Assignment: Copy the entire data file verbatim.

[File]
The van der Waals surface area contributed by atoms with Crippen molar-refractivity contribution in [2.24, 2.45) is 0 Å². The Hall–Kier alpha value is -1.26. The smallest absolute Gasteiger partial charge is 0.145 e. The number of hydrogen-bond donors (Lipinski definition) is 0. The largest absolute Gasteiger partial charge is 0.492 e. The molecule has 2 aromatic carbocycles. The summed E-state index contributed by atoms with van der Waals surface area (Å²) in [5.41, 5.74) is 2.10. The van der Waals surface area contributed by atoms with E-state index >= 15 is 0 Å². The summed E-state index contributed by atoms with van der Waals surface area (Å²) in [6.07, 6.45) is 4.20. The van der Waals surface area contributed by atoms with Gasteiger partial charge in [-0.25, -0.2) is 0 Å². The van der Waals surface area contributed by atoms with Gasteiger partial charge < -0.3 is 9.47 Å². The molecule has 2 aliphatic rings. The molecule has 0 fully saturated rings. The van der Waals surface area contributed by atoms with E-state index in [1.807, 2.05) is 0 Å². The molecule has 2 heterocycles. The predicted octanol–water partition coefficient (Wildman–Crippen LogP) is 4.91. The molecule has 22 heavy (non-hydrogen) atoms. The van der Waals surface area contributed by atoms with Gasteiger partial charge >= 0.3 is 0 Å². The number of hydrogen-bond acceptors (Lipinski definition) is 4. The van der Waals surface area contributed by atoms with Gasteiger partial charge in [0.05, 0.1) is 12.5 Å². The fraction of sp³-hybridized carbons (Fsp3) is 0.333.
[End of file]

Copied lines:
The van der Waals surface area contributed by atoms with Crippen molar-refractivity contribution in [2.24, 2.45) is 0 Å². The Hall–Kier alpha value is -1.26. The smallest absolute Gasteiger partial charge is 0.145 e. The number of hydrogen-bond donors (Lipinski definition) is 0. The largest absolute Gasteiger partial charge is 0.492 e. The molecule has 2 aromatic carbocycles. The summed E-state index contributed by atoms with van der Waals surface area (Å²) in [5.41, 5.74) is 2.10. The van der Waals surface area contributed by atoms with E-state index >= 15 is 0 Å². The summed E-state index contributed by atoms with van der Waals surface area (Å²) in [6.07, 6.45) is 4.20. The van der Waals surface area contributed by atoms with Gasteiger partial charge in [-0.25, -0.2) is 0 Å². The van der Waals surface area contributed by atoms with Gasteiger partial charge < -0.3 is 9.47 Å². The molecule has 2 aliphatic rings. The molecule has 0 fully saturated rings. The van der Waals surface area contributed by atoms with E-state index in [1.807, 2.05) is 0 Å². The molecule has 2 heterocycles. The predicted octanol–water partition coefficient (Wildman–Crippen LogP) is 4.91. The molecule has 22 heavy (non-hydrogen) atoms. The van der Waals surface area contributed by atoms with Gasteiger partial charge >= 0.3 is 0 Å². The number of hydrogen-bond acceptors (Lipinski definition) is 4. The van der Waals surface area contributed by atoms with Gasteiger partial charge in [0.05, 0.1) is 12.5 Å². The fraction of sp³-hybridized carbons (Fsp3) is 0.333.